Uniquely situated, with tracks linking it to Cairo's main railway station, Kasr al-Nil Palace became principle HQ for the British Army of Occupation after 1882 when beefy red-faced soldiers paraded by the Midan each morning and whenever necessary, shot Egyptian nationalists who marched upon the highly visible palace-turned-Inglizi-barracks.
above: constructor, contractor, architect and curators of Egyptian Museum decorated by Khedive
Neo-classical Egyptian Antiquities Museum designed by Frenchman Marcel Dourgnon
laying groundstone celebrated on 23 January 1897 in presence of Khedive Abbas Hilmi II with commemorative gold medals distributed to VIP guests
and officially inaugurated 15 November 1902 by same khedive; its first curator Gaston Maspero Pasha
A new century brought new changes to the Midan. In March 1902 the Italian firm of Guissepe Garozzo & Francesco Zaffrani completed the Egyptian Museum designed by Frenchman Marcel Dourgnon so that the world's most prized antiquities collection could move the following November from Ismail's riverine Giza Palace (turned Zoo) to its present home.
Other fine structures fronting Midan Ismailia included the palace of the reigning khedive's (Abbas Hilmi II) sister (now Foreign Affairs, due for restoration), the palace of Ahmed Khairy Pasha (later, Nestor Ginaclis cigarette factory then Cairo University, now AUC), Kasr al-Ismailia (opposite the Kasr al-Nil Barracks, now gone) occupied for a while by Ghazi Mukhtar Pasha the Turkish High Commissioner to Egypt.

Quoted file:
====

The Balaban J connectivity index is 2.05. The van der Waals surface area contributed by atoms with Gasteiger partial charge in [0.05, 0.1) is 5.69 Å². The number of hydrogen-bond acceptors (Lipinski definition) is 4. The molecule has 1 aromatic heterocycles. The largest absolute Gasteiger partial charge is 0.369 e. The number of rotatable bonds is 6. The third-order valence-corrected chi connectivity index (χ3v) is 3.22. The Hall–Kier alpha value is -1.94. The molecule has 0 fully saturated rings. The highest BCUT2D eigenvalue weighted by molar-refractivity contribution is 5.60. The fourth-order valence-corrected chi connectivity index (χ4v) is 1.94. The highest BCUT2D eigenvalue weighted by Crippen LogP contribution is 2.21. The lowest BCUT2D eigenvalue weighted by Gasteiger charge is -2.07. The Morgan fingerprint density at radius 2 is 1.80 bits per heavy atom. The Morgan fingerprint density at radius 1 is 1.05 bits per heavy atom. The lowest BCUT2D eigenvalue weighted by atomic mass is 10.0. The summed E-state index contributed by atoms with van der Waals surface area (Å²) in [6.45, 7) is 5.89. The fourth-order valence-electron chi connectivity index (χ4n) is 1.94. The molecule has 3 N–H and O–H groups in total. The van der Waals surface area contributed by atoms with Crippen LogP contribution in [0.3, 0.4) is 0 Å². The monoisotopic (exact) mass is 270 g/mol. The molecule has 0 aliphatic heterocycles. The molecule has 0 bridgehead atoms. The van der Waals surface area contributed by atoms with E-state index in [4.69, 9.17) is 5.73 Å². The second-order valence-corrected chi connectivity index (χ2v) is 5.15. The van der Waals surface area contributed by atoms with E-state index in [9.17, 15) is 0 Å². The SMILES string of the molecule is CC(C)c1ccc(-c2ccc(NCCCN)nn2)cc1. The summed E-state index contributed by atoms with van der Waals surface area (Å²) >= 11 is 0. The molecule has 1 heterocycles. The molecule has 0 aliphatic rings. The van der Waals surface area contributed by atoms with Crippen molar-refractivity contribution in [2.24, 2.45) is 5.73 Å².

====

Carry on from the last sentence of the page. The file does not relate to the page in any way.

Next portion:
Midan Ismailia's northeastern flank, meanwhile, was home to large villas including Count Zogheb's Okel--Oriental palazzo. Passers-by took pleasure in admiring the neighborhood's railed-in gardens where proud Nubian bowabs stood guard behind closed iron gates. Not before long these villas were overtaken by smart apartment buildings belonging to affluent businessmen and merchants whose fathers and grandfathers--Messrs. Sarpakis, Zogheb, Soussa, Zaidan, Matossian and Bahari--had been lured to Egypt by Ismail's massive building schemes. Ironically, the only two properties on Midan al-Tahrir belonging to bona fide Egyptians were that of Ahmed Ihsan Bey (No. 11) a former wakeel of the Daira of Khadiga Hanim Talaat, and the villa of 1920s feminist Hoda Sharaawi. The latter was singled out for annihilation in 1970s. What was once a unique arabesque villa is today a large parking lot.